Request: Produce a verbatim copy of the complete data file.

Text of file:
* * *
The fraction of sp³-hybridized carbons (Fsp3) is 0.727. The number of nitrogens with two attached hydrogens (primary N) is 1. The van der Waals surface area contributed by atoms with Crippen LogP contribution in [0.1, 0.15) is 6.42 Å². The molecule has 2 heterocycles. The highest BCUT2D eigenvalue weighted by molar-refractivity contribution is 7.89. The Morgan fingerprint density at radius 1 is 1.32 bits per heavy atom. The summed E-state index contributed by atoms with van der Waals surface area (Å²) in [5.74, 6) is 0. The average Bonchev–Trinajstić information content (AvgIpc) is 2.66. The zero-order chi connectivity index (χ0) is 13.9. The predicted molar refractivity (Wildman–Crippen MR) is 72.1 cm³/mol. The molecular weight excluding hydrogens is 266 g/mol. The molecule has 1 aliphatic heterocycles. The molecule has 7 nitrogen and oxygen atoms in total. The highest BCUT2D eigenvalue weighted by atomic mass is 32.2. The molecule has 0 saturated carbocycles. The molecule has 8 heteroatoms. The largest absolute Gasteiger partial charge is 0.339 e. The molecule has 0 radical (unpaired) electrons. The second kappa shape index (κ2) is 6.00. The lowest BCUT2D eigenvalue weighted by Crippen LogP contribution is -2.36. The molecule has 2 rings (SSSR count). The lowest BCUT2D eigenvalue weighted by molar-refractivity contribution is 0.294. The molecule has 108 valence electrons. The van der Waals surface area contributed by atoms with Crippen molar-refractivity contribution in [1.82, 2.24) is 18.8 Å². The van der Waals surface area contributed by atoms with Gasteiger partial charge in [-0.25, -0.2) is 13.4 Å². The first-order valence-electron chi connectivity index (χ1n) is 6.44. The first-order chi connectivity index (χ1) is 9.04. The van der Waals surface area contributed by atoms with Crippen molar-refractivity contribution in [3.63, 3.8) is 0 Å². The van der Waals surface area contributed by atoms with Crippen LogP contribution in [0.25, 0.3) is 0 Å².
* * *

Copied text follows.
The fraction of sp³-hybridized carbons (Fsp3) is 0.727. The number of nitrogens with two attached hydrogens (primary N) is 1. The van der Waals surface area contributed by atoms with Crippen LogP contribution in [0.1, 0.15) is 6.42 Å². The molecule has 2 heterocycles. The highest BCUT2D eigenvalue weighted by molar-refractivity contribution is 7.89. The Morgan fingerprint density at radius 1 is 1.32 bits per heavy atom. The summed E-state index contributed by atoms with van der Waals surface area (Å²) in [5.74, 6) is 0. The average Bonchev–Trinajstić information content (AvgIpc) is 2.66. The zero-order chi connectivity index (χ0) is 13.9. The predicted molar refractivity (Wildman–Crippen MR) is 72.1 cm³/mol. The molecular weight excluding hydrogens is 266 g/mol. The molecule has 1 aliphatic heterocycles. The molecule has 7 nitrogen and oxygen atoms in total. The highest BCUT2D eigenvalue weighted by atomic mass is 32.2. The molecule has 0 saturated carbocycles. The molecule has 8 heteroatoms. The largest absolute Gasteiger partial charge is 0.339 e. The molecule has 0 radical (unpaired) electrons. The second kappa shape index (κ2) is 6.00. The lowest BCUT2D eigenvalue weighted by Crippen LogP contribution is -2.36. The molecule has 2 rings (SSSR count). The lowest BCUT2D eigenvalue weighted by molar-refractivity contribution is 0.294. The molecule has 108 valence electrons. The van der Waals surface area contributed by atoms with Crippen molar-refractivity contribution in [1.82, 2.24) is 18.8 Å². The van der Waals surface area contributed by atoms with Gasteiger partial charge in [-0.25, -0.2) is 13.4 Å². The first-order valence-electron chi connectivity index (χ1n) is 6.44. The first-order chi connectivity index (χ1) is 9.04. The van der Waals surface area contributed by atoms with Crippen molar-refractivity contribution in [3.63, 3.8) is 0 Å². The van der Waals surface area contributed by atoms with Crippen LogP contribution in [0.25, 0.3) is 0 Å².